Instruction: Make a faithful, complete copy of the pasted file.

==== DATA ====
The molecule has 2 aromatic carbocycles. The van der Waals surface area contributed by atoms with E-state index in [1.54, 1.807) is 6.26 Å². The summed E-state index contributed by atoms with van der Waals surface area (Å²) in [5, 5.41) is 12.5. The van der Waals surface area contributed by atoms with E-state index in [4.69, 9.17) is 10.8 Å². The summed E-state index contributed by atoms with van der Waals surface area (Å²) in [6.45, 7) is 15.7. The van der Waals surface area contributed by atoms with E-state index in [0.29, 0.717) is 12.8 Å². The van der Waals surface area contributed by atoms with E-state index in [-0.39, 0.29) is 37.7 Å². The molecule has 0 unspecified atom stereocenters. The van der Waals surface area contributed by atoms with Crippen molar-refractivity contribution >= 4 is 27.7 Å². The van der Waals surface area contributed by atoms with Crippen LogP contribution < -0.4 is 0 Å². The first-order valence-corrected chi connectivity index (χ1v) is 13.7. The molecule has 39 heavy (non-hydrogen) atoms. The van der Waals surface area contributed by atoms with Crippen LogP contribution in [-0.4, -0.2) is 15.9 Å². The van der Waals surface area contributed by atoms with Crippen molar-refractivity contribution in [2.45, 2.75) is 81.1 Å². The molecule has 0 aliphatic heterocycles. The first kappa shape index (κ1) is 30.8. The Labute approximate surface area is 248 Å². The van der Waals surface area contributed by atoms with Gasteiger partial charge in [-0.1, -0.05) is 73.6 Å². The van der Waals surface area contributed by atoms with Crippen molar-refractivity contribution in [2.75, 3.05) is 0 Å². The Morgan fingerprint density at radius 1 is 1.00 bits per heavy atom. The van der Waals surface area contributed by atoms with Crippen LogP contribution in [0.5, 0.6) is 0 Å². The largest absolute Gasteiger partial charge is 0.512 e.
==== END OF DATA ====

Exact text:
The molecule has 2 aromatic carbocycles. The van der Waals surface area contributed by atoms with E-state index in [1.54, 1.807) is 6.26 Å². The summed E-state index contributed by atoms with van der Waals surface area (Å²) in [5, 5.41) is 12.5. The van der Waals surface area contributed by atoms with E-state index in [4.69, 9.17) is 10.8 Å². The summed E-state index contributed by atoms with van der Waals surface area (Å²) in [6.45, 7) is 15.7. The van der Waals surface area contributed by atoms with E-state index in [0.29, 0.717) is 12.8 Å². The van der Waals surface area contributed by atoms with E-state index in [-0.39, 0.29) is 37.7 Å². The molecule has 0 unspecified atom stereocenters. The van der Waals surface area contributed by atoms with Crippen molar-refractivity contribution >= 4 is 27.7 Å². The van der Waals surface area contributed by atoms with Crippen LogP contribution < -0.4 is 0 Å². The first-order valence-corrected chi connectivity index (χ1v) is 13.7. The molecule has 39 heavy (non-hydrogen) atoms. The van der Waals surface area contributed by atoms with Crippen LogP contribution in [-0.4, -0.2) is 15.9 Å². The van der Waals surface area contributed by atoms with Crippen molar-refractivity contribution in [2.45, 2.75) is 81.1 Å². The molecule has 0 aliphatic heterocycles. The first kappa shape index (κ1) is 30.8. The Labute approximate surface area is 248 Å². The van der Waals surface area contributed by atoms with Gasteiger partial charge in [-0.1, -0.05) is 73.6 Å². The van der Waals surface area contributed by atoms with Crippen molar-refractivity contribution in [2.75, 3.05) is 0 Å². The Morgan fingerprint density at radius 1 is 1.00 bits per heavy atom. The van der Waals surface area contributed by atoms with Crippen LogP contribution in [0.5, 0.6) is 0 Å². The largest absolute Gasteiger partial charge is 0.512 e.